Eligible Builders Risk Clients and Construction Projects
Who buys builders risk insurance?
Nearly any client with a financial interest in the completed project is eligible to purchase a builders risk insurance policy. Individuals or entities — including contractors, business owners, homeowners or financial institutions — are often your primary builders risk clients. Depending on the terms of the construction contract, the contractor or project owner may be required to purchase builders risk coverage.
The Builders Risk Plan insured by Zurich allows for the policy to be purchased in the name of the owner or builder but not the mortgagee (bank). Contractors and other parties of interest may also be protected under an additional named insured clause.
Should your client choose to add the builder or owner as an additional named insured, be sure a waiver to subrogate is clearly outlined in the construction contract or agreement. This will protect the interest of additional named insureds should property damages occur during the course of construction.
Builders risk insurance is crucial for any homeowner or residential contractor who is making changes to a property, whether it’s building a new one-to-four family home or remodeling an existing structure. Eligible residential clients may include:
- House flippers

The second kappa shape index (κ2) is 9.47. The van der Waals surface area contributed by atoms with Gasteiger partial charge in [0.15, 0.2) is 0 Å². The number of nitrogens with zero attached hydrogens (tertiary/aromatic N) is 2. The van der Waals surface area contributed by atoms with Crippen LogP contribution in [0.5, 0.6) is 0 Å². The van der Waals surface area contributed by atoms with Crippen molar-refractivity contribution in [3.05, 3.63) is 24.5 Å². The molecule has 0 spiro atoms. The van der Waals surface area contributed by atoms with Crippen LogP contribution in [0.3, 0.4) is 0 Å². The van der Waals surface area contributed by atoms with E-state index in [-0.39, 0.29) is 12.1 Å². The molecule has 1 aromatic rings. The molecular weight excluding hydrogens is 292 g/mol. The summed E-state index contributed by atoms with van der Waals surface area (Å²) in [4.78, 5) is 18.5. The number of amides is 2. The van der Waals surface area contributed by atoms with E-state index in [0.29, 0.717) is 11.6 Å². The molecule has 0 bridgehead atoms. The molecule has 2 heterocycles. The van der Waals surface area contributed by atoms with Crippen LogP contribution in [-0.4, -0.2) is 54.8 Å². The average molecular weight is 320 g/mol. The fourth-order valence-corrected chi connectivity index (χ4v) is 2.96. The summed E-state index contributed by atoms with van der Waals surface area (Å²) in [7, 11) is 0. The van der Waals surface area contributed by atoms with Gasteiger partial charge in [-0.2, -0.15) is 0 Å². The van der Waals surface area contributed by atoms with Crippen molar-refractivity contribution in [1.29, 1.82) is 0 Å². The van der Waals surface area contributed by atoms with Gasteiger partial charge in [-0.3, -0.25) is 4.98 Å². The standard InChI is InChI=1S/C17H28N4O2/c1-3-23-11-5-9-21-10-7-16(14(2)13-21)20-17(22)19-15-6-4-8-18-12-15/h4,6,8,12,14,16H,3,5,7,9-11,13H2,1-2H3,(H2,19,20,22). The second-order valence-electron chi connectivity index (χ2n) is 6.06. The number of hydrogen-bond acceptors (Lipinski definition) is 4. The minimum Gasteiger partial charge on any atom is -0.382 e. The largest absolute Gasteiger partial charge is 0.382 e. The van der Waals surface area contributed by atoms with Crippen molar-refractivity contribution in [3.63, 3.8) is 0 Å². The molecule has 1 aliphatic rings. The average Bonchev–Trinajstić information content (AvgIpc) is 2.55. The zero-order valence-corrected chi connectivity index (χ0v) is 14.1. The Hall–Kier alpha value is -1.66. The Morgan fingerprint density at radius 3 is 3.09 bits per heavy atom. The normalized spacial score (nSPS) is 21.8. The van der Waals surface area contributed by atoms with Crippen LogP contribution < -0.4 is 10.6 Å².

- Real estate agents
- Residential contractors
Contractors and owners of commercial property are also great candidates for builders risk insurance if they are conducting construction, renovation or installation. Eligible commercial clients may include:
- Commercial contractors
- Commercial property owners
- Municipalities (local governments, school districts)
- Real estate agents
- Retail tenants who are expanding or remodeling a leased space
What types of projects can builders risk insurance cover?
Builders risk insurance isn’t just for new home construction! Whether residential or commercial, our builders risk policy can cover a variety of project types valued up to $75 million:
- New Construction: This includes any new building constructed from the ground up, whether residential (house, apartment/condominium, duplex) or commercial (office building, restaurant, retail store).
- Remodeling: A remodel involves changes to an existing space beyond an installation. In a residential property, this could include remodeling a kitchen or bathroom. Common commercial remodels may include a business expanding into an adjacent tenant space or updating the interior to a more modern look.
- Installation: These projects involve installing a single fixture or feature, such as new cabinets or flooring in a residential property, or an awning or signage for a commercial property. An installation implies a more limited scope compared to a complete remodel.